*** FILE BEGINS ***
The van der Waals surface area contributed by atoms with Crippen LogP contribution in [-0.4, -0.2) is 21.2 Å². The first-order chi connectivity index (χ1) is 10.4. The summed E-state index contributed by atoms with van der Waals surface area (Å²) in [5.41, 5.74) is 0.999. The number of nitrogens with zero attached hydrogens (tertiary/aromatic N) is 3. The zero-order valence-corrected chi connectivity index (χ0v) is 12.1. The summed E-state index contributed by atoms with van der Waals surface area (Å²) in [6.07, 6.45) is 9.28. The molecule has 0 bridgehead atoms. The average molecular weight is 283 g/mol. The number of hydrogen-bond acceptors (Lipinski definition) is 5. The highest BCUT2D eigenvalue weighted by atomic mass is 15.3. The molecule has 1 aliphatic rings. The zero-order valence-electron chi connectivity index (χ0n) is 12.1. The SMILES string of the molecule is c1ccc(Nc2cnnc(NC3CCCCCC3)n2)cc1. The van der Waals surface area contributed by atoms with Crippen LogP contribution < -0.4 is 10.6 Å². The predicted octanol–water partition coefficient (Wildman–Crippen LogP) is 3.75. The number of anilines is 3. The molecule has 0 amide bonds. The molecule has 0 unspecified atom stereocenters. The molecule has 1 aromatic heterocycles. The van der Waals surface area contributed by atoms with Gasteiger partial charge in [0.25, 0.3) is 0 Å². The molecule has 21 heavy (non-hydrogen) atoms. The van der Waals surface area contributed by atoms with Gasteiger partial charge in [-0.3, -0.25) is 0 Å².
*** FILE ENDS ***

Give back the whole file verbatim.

The van der Waals surface area contributed by atoms with Crippen LogP contribution in [-0.4, -0.2) is 21.2 Å². The first-order chi connectivity index (χ1) is 10.4. The summed E-state index contributed by atoms with van der Waals surface area (Å²) in [5.41, 5.74) is 0.999. The number of nitrogens with zero attached hydrogens (tertiary/aromatic N) is 3. The zero-order valence-corrected chi connectivity index (χ0v) is 12.1. The summed E-state index contributed by atoms with van der Waals surface area (Å²) in [6.07, 6.45) is 9.28. The molecule has 0 bridgehead atoms. The average molecular weight is 283 g/mol. The number of hydrogen-bond acceptors (Lipinski definition) is 5. The highest BCUT2D eigenvalue weighted by atomic mass is 15.3. The molecule has 1 aliphatic rings. The zero-order valence-electron chi connectivity index (χ0n) is 12.1. The SMILES string of the molecule is c1ccc(Nc2cnnc(NC3CCCCCC3)n2)cc1. The van der Waals surface area contributed by atoms with Crippen LogP contribution < -0.4 is 10.6 Å². The predicted octanol–water partition coefficient (Wildman–Crippen LogP) is 3.75. The number of anilines is 3. The molecule has 0 amide bonds. The molecule has 0 unspecified atom stereocenters. The molecule has 1 aromatic heterocycles. The van der Waals surface area contributed by atoms with Gasteiger partial charge in [0.25, 0.3) is 0 Å². The molecule has 21 heavy (non-hydrogen) atoms. The van der Waals surface area contributed by atoms with Gasteiger partial charge in [-0.3, -0.25) is 0 Å².